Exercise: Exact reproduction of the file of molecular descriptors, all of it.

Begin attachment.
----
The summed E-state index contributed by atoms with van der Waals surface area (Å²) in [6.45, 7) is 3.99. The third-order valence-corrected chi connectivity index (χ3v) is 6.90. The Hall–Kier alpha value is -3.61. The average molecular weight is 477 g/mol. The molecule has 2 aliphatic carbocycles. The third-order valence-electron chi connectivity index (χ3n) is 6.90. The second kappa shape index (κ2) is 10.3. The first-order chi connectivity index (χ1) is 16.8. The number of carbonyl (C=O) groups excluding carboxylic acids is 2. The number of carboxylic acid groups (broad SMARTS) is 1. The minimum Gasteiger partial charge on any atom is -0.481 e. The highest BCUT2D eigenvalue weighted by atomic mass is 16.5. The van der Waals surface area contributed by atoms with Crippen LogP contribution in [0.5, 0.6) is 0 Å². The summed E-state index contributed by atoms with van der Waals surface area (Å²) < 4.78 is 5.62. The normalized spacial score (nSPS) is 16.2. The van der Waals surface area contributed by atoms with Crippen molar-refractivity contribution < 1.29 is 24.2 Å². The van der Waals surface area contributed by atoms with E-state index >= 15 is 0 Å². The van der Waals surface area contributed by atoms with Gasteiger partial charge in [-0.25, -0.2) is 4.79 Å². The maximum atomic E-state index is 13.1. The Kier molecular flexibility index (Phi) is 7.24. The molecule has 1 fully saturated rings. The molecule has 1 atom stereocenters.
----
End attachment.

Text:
The summed E-state index contributed by atoms with van der Waals surface area (Å²) in [6.45, 7) is 3.99. The third-order valence-corrected chi connectivity index (χ3v) is 6.90. The Hall–Kier alpha value is -3.61. The average molecular weight is 477 g/mol. The molecule has 2 aliphatic carbocycles. The third-order valence-electron chi connectivity index (χ3n) is 6.90. The second kappa shape index (κ2) is 10.3. The first-order chi connectivity index (χ1) is 16.8. The number of carbonyl (C=O) groups excluding carboxylic acids is 2. The number of carboxylic acid groups (broad SMARTS) is 1. The minimum Gasteiger partial charge on any atom is -0.481 e. The highest BCUT2D eigenvalue weighted by atomic mass is 16.5. The van der Waals surface area contributed by atoms with Crippen LogP contribution in [0.5, 0.6) is 0 Å². The summed E-state index contributed by atoms with van der Waals surface area (Å²) < 4.78 is 5.62. The normalized spacial score (nSPS) is 16.2. The van der Waals surface area contributed by atoms with Crippen molar-refractivity contribution < 1.29 is 24.2 Å². The van der Waals surface area contributed by atoms with E-state index >= 15 is 0 Å². The van der Waals surface area contributed by atoms with Gasteiger partial charge in [-0.25, -0.2) is 4.79 Å². The maximum atomic E-state index is 13.1. The Kier molecular flexibility index (Phi) is 7.24. The molecule has 1 fully saturated rings. The molecule has 1 atom stereocenters.